Earlier this year, Haifan Lin, Ph.D., director of the Yale Stem Cell Center (YSCC), and colleagues discovered a potentially unique ability of stem cells: they can avert the damaging effects of stress better than regular cells. Stem cells are biologically valuable because they can both differentiate into other kinds of cells and divide to produce more stem cells. The team’s findings suggest that stem cells are designed to avoid passing on damaged DNA that could cause molecular-level irregularities, like cancer. The research was published in the journal Stem Cell Reports.
A $1.86 million grant from the Li Ka Shing Foundation made to YSCC earlier this year will help the Center continue similarly innovative research. The grant will help fund new research equipment and strengthen collaborations between Yale and Shantou University (STU), in southeastern China.
The Hong Kong businessman Li Ka-shing founded STU. A self-made billionaire, Li dropped out of high school to help earn money for his family. He has spent his career building his company, which he founded in 1950, into the Cheung Kong Group, now a multinational conglomerate. He established the Li Ka Shing Foundation in 1980 in part to help spur education reforms and medical innovation. His new gift to Yale builds on a gift of $1.56 million made in 2011.
“Training side-by-side with leading scientists in stem cell research will be a transformative experience for the students and faculty at Shantou University Medical College, and I want to express my heartfelt appreciation to Professor Haifan Lin and the YSCC for this amazing opportunity,” Li said.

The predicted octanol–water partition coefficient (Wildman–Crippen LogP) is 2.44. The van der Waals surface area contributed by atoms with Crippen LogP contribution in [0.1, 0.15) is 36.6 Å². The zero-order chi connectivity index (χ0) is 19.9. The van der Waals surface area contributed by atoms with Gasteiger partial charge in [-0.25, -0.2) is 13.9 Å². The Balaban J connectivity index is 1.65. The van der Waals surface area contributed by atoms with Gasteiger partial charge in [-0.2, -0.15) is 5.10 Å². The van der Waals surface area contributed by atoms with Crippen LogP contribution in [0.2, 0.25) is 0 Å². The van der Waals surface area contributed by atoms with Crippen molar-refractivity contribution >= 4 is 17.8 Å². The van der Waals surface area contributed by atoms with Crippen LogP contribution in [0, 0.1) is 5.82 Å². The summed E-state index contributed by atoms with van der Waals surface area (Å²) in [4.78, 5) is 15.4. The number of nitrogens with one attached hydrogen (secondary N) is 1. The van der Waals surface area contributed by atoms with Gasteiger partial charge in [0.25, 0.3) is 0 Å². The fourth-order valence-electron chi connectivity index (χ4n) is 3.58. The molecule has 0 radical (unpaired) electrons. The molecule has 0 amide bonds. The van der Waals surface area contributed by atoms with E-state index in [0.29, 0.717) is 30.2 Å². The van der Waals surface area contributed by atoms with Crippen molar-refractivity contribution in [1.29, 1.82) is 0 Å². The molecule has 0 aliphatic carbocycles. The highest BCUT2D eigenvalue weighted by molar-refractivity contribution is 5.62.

“Continued support from Li Ka-shing allows us to accelerate the pace and broaden the scope of our work,” says Lin, also professor of cell biology; of genetics; and of obstetrics, gynecology, and reproductive sciences. “We are extremely grateful to Mr. Li for his generosity,” Lin says.
As YSCC’s founding director, Lin created four core facilities for basic stem cell research and has supported more than 80 research labs at Yale on projects covering a range of critical topics. The YSCC’s core facilities focus on research in human embryonic stem cells and induced pluripotent stem cells, cell imaging, genomics, and cell manipulation. In addition to independent research, scientists in these core labs work with researchers across the university who need assistance in any of these areas.
Since its founding in 2006, YSCC resources have contributed to hundreds of research projects at Yale. Just this year, researchers showed how stem cells could be used to create miniature human brain models to better understand autism. Another group tracked stem cell development in mouse hair follicles and found that the cells’ development appeared to be influenced extrinsically by the surrounding microenvironment. Yet another Yale team found that a variant of the gene ccne1 appears critical for reprogramming mature cells.
“Yale is enormously grateful to the Li Ka Shing Foundation for its continued support of basic science, translational research, and scholarly exchange,” said Carolyn Slayman, Ph.D., Sterling Professor of Genetics, professor of cellular and molecular physiology, and deputy dean for academic and scientific affairs. “This grant will help expedite the development of therapeutic treatments for some of the world’s most debilitating diseases.”